Interview with Darren Aronofsky

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Daily Californian: I was at the Q & A last night on campus, and you seemed very hesitant to call yourself an artist. Could you possibly elaborate on that?

Darren Aronofsky: I don’t know, I’ve always had aspirations as I was a young man to be an artist, so it’s strange… I guess to call yourself an artist is a little pretentious. It’s a big compliment when people say “Hey man, it’s not a movie it’s a piece of art.” It’s a huge compliment, so I like that. You know, we definitely work really hard on perfecting everything in the film.

DC: Seeing you develop as an artist, you seem to remain interested in your use and portrayal of “feeling,” you seem to have a very intimate connection with touch, and feeling, and the senses, what is your relationship to feeling (e.g. close ups to mouths eating, fingers touching)? Watching “The Fountain” and “Requiem,” they are very sensual experiences…

DA: I don’t know, I mean I think in filmmaking you’re trying to make very very visual films. I’ve always liked dialogue but it always has a certain place…But I think when you’re going into the visual realm, and when you’re trying to bring an audience into a visual experience, one way to do it is to use all of our different senses and to bring the audience into a character by feeling their senses. I try to connect an audience to how they feel, how something tastes, how something sounds, because I think that it’s something you can relate to that doesn’t need description..

DC: And do you feel that film is the ultimate medium because of that?

DA: I don’t know if it’s the ultimate medium. I think it’s in the tradition of storytelling. Storytelling is something we’ve been doing since we were telling stories around fire as cave men and cave women, and I think that making movies is in that tradition, just another way of doing it. There’s a lot of tools that you have as a filmmaker that you can use to convince people that there is a truth or reality happening. It used to be that someone could tell you any story and it would transport you, and then we got books, and that transported people even more, and then radio, T.V. and film. So it’s just another way of telling stories.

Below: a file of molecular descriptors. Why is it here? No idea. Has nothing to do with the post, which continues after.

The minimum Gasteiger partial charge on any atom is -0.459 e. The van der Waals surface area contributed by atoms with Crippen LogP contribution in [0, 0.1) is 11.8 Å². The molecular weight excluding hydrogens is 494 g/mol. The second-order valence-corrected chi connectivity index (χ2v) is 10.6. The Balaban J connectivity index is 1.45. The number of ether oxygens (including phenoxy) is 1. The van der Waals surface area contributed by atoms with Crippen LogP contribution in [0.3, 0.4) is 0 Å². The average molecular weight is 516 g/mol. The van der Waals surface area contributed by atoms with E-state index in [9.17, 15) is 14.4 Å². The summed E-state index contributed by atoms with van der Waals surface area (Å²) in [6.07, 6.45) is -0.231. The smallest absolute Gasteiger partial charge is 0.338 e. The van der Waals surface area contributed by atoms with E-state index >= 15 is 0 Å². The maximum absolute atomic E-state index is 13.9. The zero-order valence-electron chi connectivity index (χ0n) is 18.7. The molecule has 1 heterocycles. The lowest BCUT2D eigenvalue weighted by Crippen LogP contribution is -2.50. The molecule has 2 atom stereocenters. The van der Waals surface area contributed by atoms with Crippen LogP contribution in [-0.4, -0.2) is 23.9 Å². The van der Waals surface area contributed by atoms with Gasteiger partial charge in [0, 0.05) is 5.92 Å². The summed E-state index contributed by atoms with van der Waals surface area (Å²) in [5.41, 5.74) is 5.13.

DC: Could you put “The Fountain” in a specific category?

DA: We’ve played around with a lot of things, I mean we’ve called it a psychedelic fairy tale, a metaphysical love story. At one point it was a metaphysical chick flick (laughs). I think it’s a great date movie personally. Women are going to like it because it’s got this incredible love story and Hugh Jackman’s got his shirt off. It’s a very romantic film with a capital “R”. Men are going to like the film because it’s not that cheesy, doesn’t go there, but it also has got these big ideas and big action sequences and tripped out future sequences. People who have gone as couples have this really intense experience, so I think it’s a date movie. And then if you want to break up with the girl go rent “Requiem” (laughs).

DC: Did you lose someone, or did you fall in love making this film? What was the impetus for making it?

DA: In 1999 I turned 30, and I know that’s a young age but at 30 that age kind of sticks to you, and also both my parents that same year got sick. Both got better, but still both got sick. And so, it was the first time I had to deal with mortality in a very front and center way.

DC: Is what we see in this the director’s cut?

DA: Absolutely, it’s my cut exactly.


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